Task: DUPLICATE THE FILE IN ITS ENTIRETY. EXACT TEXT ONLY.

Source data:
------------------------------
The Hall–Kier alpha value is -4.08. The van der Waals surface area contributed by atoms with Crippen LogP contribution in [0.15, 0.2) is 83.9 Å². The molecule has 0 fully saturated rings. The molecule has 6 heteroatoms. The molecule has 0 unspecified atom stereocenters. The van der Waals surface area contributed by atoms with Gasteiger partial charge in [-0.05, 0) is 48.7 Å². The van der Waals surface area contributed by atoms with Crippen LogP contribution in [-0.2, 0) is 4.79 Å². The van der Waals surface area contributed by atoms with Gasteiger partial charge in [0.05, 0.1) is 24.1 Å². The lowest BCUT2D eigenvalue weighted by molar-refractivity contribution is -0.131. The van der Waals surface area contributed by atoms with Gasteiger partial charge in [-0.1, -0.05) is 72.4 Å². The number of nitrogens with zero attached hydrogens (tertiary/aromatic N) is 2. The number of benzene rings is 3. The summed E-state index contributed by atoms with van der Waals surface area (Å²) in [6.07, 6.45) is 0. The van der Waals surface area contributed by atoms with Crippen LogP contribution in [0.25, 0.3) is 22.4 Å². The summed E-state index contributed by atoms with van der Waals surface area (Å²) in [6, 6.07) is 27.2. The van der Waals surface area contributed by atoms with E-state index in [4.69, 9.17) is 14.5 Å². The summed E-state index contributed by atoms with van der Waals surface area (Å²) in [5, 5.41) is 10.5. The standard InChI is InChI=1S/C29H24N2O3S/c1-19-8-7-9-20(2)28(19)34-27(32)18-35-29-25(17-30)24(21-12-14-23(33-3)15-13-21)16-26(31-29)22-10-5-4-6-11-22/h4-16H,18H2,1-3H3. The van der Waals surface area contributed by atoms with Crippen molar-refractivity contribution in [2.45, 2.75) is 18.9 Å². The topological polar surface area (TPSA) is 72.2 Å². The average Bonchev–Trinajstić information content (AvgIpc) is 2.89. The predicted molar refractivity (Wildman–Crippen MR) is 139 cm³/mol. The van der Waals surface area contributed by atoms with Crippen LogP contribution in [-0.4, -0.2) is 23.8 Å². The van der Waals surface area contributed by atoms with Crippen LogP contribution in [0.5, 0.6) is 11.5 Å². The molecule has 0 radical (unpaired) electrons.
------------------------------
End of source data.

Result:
The Hall–Kier alpha value is -4.08. The van der Waals surface area contributed by atoms with Crippen LogP contribution in [0.15, 0.2) is 83.9 Å². The molecule has 0 fully saturated rings. The molecule has 6 heteroatoms. The molecule has 0 unspecified atom stereocenters. The van der Waals surface area contributed by atoms with Gasteiger partial charge in [-0.05, 0) is 48.7 Å². The van der Waals surface area contributed by atoms with Crippen LogP contribution in [-0.2, 0) is 4.79 Å². The van der Waals surface area contributed by atoms with Gasteiger partial charge in [0.05, 0.1) is 24.1 Å². The lowest BCUT2D eigenvalue weighted by molar-refractivity contribution is -0.131. The van der Waals surface area contributed by atoms with Gasteiger partial charge in [-0.1, -0.05) is 72.4 Å². The number of nitrogens with zero attached hydrogens (tertiary/aromatic N) is 2. The number of benzene rings is 3. The summed E-state index contributed by atoms with van der Waals surface area (Å²) in [6.07, 6.45) is 0. The van der Waals surface area contributed by atoms with Crippen LogP contribution in [0.25, 0.3) is 22.4 Å². The summed E-state index contributed by atoms with van der Waals surface area (Å²) in [6, 6.07) is 27.2. The van der Waals surface area contributed by atoms with E-state index in [4.69, 9.17) is 14.5 Å². The summed E-state index contributed by atoms with van der Waals surface area (Å²) in [5, 5.41) is 10.5. The standard InChI is InChI=1S/C29H24N2O3S/c1-19-8-7-9-20(2)28(19)34-27(32)18-35-29-25(17-30)24(21-12-14-23(33-3)15-13-21)16-26(31-29)22-10-5-4-6-11-22/h4-16H,18H2,1-3H3. The van der Waals surface area contributed by atoms with Crippen molar-refractivity contribution in [2.45, 2.75) is 18.9 Å². The topological polar surface area (TPSA) is 72.2 Å². The average Bonchev–Trinajstić information content (AvgIpc) is 2.89. The predicted molar refractivity (Wildman–Crippen MR) is 139 cm³/mol. The van der Waals surface area contributed by atoms with Crippen LogP contribution in [-0.4, -0.2) is 23.8 Å². The van der Waals surface area contributed by atoms with Crippen LogP contribution in [0.5, 0.6) is 11.5 Å². The molecule has 0 radical (unpaired) electrons.